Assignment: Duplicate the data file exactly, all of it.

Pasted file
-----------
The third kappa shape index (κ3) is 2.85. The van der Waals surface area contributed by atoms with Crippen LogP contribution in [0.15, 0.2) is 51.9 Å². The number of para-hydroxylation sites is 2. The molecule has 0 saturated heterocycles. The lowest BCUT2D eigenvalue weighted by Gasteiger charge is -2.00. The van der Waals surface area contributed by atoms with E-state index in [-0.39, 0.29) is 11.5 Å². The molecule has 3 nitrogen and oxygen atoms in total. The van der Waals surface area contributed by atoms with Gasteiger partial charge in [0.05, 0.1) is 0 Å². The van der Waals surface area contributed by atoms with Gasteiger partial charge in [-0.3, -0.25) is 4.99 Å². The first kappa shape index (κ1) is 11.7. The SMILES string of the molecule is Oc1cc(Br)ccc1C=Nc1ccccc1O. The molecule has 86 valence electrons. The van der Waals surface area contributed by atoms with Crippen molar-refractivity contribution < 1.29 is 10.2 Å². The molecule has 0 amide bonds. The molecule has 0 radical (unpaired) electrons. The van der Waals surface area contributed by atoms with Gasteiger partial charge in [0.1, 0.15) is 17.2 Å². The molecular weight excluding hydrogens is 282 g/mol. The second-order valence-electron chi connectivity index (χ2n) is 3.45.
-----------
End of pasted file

The third kappa shape index (κ3) is 2.85. The van der Waals surface area contributed by atoms with Crippen LogP contribution in [0.15, 0.2) is 51.9 Å². The number of para-hydroxylation sites is 2. The molecule has 0 saturated heterocycles. The lowest BCUT2D eigenvalue weighted by Gasteiger charge is -2.00. The van der Waals surface area contributed by atoms with E-state index in [-0.39, 0.29) is 11.5 Å². The molecule has 3 nitrogen and oxygen atoms in total. The van der Waals surface area contributed by atoms with Gasteiger partial charge in [0.05, 0.1) is 0 Å². The van der Waals surface area contributed by atoms with Gasteiger partial charge in [-0.3, -0.25) is 4.99 Å². The first kappa shape index (κ1) is 11.7. The SMILES string of the molecule is Oc1cc(Br)ccc1C=Nc1ccccc1O. The molecule has 86 valence electrons. The van der Waals surface area contributed by atoms with Crippen molar-refractivity contribution < 1.29 is 10.2 Å². The molecule has 0 amide bonds. The molecule has 0 radical (unpaired) electrons. The van der Waals surface area contributed by atoms with Gasteiger partial charge in [0.1, 0.15) is 17.2 Å². The molecular weight excluding hydrogens is 282 g/mol. The second-order valence-electron chi connectivity index (χ2n) is 3.45.